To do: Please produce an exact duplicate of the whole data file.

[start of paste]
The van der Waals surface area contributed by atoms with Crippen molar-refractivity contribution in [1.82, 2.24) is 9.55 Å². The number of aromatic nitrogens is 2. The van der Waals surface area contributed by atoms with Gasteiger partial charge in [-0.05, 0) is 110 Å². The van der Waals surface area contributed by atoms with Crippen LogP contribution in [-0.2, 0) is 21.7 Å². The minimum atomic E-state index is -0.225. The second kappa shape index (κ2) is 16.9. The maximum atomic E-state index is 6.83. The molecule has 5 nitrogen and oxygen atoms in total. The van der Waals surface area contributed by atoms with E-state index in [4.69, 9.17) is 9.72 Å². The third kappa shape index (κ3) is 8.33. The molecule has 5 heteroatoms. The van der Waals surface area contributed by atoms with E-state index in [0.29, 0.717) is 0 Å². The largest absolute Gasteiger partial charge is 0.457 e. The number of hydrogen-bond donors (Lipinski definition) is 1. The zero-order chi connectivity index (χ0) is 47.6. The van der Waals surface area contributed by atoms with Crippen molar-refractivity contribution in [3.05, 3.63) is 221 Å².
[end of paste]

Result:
The van der Waals surface area contributed by atoms with Crippen molar-refractivity contribution in [1.82, 2.24) is 9.55 Å². The number of aromatic nitrogens is 2. The van der Waals surface area contributed by atoms with Gasteiger partial charge in [-0.05, 0) is 110 Å². The van der Waals surface area contributed by atoms with Crippen LogP contribution in [-0.2, 0) is 21.7 Å². The minimum atomic E-state index is -0.225. The second kappa shape index (κ2) is 16.9. The maximum atomic E-state index is 6.83. The molecule has 5 nitrogen and oxygen atoms in total. The van der Waals surface area contributed by atoms with E-state index in [4.69, 9.17) is 9.72 Å². The third kappa shape index (κ3) is 8.33. The molecule has 5 heteroatoms. The van der Waals surface area contributed by atoms with E-state index in [0.29, 0.717) is 0 Å². The largest absolute Gasteiger partial charge is 0.457 e. The number of hydrogen-bond donors (Lipinski definition) is 1. The zero-order chi connectivity index (χ0) is 47.6. The van der Waals surface area contributed by atoms with Crippen molar-refractivity contribution in [3.05, 3.63) is 221 Å².